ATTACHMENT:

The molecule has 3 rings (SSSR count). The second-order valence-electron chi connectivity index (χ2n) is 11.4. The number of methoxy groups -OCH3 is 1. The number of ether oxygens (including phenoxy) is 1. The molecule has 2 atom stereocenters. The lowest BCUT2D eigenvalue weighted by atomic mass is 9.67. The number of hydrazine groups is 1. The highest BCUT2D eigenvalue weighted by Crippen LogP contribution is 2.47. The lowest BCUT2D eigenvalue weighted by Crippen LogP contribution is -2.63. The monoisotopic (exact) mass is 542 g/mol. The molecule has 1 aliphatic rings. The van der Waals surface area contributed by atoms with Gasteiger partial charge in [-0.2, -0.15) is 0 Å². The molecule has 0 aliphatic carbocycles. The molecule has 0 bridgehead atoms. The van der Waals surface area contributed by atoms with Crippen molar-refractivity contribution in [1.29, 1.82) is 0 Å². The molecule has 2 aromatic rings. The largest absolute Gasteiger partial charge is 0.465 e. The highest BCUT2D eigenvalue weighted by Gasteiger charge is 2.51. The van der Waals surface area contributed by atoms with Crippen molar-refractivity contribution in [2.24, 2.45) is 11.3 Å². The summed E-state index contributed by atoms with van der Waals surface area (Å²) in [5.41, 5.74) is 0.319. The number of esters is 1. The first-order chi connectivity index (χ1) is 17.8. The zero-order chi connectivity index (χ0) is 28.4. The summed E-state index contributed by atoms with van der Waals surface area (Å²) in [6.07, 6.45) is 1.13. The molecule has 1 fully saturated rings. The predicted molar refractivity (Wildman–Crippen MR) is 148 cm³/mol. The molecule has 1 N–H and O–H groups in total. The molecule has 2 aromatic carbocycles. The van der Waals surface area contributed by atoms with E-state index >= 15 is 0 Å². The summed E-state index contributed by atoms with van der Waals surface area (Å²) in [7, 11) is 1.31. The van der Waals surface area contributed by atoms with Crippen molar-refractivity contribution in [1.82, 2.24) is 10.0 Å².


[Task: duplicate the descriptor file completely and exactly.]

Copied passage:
The molecule has 3 rings (SSSR count). The second-order valence-electron chi connectivity index (χ2n) is 11.4. The number of methoxy groups -OCH3 is 1. The number of ether oxygens (including phenoxy) is 1. The molecule has 2 atom stereocenters. The lowest BCUT2D eigenvalue weighted by atomic mass is 9.67. The number of hydrazine groups is 1. The highest BCUT2D eigenvalue weighted by Crippen LogP contribution is 2.47. The lowest BCUT2D eigenvalue weighted by Crippen LogP contribution is -2.63. The monoisotopic (exact) mass is 542 g/mol. The molecule has 1 aliphatic rings. The van der Waals surface area contributed by atoms with Gasteiger partial charge in [-0.2, -0.15) is 0 Å². The molecule has 0 aliphatic carbocycles. The molecule has 0 bridgehead atoms. The van der Waals surface area contributed by atoms with Crippen molar-refractivity contribution in [1.29, 1.82) is 0 Å². The molecule has 2 aromatic rings. The largest absolute Gasteiger partial charge is 0.465 e. The highest BCUT2D eigenvalue weighted by Gasteiger charge is 2.51. The van der Waals surface area contributed by atoms with Crippen molar-refractivity contribution in [2.24, 2.45) is 11.3 Å². The summed E-state index contributed by atoms with van der Waals surface area (Å²) in [5.41, 5.74) is 0.319. The number of esters is 1. The first-order chi connectivity index (χ1) is 17.8. The zero-order chi connectivity index (χ0) is 28.4. The summed E-state index contributed by atoms with van der Waals surface area (Å²) in [6.07, 6.45) is 1.13. The molecule has 1 fully saturated rings. The predicted molar refractivity (Wildman–Crippen MR) is 148 cm³/mol. The molecule has 1 N–H and O–H groups in total. The molecule has 2 aromatic carbocycles. The van der Waals surface area contributed by atoms with E-state index >= 15 is 0 Å². The summed E-state index contributed by atoms with van der Waals surface area (Å²) in [7, 11) is 1.31. The van der Waals surface area contributed by atoms with Crippen molar-refractivity contribution in [1.82, 2.24) is 10.0 Å².